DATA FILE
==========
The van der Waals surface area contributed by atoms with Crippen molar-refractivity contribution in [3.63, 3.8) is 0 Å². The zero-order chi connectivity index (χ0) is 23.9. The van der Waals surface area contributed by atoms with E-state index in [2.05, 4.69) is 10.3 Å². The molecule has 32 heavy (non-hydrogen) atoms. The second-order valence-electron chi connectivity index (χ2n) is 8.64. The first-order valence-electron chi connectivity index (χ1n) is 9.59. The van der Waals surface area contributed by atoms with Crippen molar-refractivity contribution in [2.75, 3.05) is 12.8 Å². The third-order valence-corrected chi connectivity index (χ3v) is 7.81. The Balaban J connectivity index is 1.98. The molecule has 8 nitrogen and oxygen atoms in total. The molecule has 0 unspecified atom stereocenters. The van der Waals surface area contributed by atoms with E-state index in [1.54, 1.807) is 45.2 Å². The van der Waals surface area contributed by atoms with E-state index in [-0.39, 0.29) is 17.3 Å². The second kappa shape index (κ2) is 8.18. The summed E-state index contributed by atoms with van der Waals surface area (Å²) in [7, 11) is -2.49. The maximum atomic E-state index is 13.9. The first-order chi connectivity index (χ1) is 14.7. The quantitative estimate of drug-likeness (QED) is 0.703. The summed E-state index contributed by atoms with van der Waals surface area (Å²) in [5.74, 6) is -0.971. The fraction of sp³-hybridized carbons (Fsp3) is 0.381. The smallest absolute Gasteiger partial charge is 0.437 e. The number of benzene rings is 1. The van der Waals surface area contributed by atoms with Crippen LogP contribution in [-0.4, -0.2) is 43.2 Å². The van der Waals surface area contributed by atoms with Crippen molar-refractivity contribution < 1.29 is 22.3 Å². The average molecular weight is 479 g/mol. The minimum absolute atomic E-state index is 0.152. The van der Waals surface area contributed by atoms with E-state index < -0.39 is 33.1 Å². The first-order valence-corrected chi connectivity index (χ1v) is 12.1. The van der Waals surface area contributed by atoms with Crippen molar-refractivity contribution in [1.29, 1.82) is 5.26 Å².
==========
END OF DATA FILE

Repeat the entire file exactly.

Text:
The van der Waals surface area contributed by atoms with Crippen molar-refractivity contribution in [3.63, 3.8) is 0 Å². The zero-order chi connectivity index (χ0) is 23.9. The van der Waals surface area contributed by atoms with E-state index in [2.05, 4.69) is 10.3 Å². The molecule has 32 heavy (non-hydrogen) atoms. The second-order valence-electron chi connectivity index (χ2n) is 8.64. The first-order valence-electron chi connectivity index (χ1n) is 9.59. The van der Waals surface area contributed by atoms with Crippen molar-refractivity contribution in [2.75, 3.05) is 12.8 Å². The third-order valence-corrected chi connectivity index (χ3v) is 7.81. The Balaban J connectivity index is 1.98. The molecule has 8 nitrogen and oxygen atoms in total. The molecule has 0 unspecified atom stereocenters. The van der Waals surface area contributed by atoms with E-state index in [1.54, 1.807) is 45.2 Å². The van der Waals surface area contributed by atoms with E-state index in [-0.39, 0.29) is 17.3 Å². The second kappa shape index (κ2) is 8.18. The summed E-state index contributed by atoms with van der Waals surface area (Å²) in [7, 11) is -2.49. The maximum atomic E-state index is 13.9. The first-order chi connectivity index (χ1) is 14.7. The quantitative estimate of drug-likeness (QED) is 0.703. The summed E-state index contributed by atoms with van der Waals surface area (Å²) in [5.74, 6) is -0.971. The fraction of sp³-hybridized carbons (Fsp3) is 0.381. The smallest absolute Gasteiger partial charge is 0.437 e. The number of benzene rings is 1. The van der Waals surface area contributed by atoms with Crippen LogP contribution in [-0.4, -0.2) is 43.2 Å². The van der Waals surface area contributed by atoms with Crippen molar-refractivity contribution < 1.29 is 22.3 Å². The average molecular weight is 479 g/mol. The minimum absolute atomic E-state index is 0.152. The van der Waals surface area contributed by atoms with E-state index < -0.39 is 33.1 Å². The first-order valence-corrected chi connectivity index (χ1v) is 12.1. The van der Waals surface area contributed by atoms with Crippen molar-refractivity contribution in [1.29, 1.82) is 5.26 Å².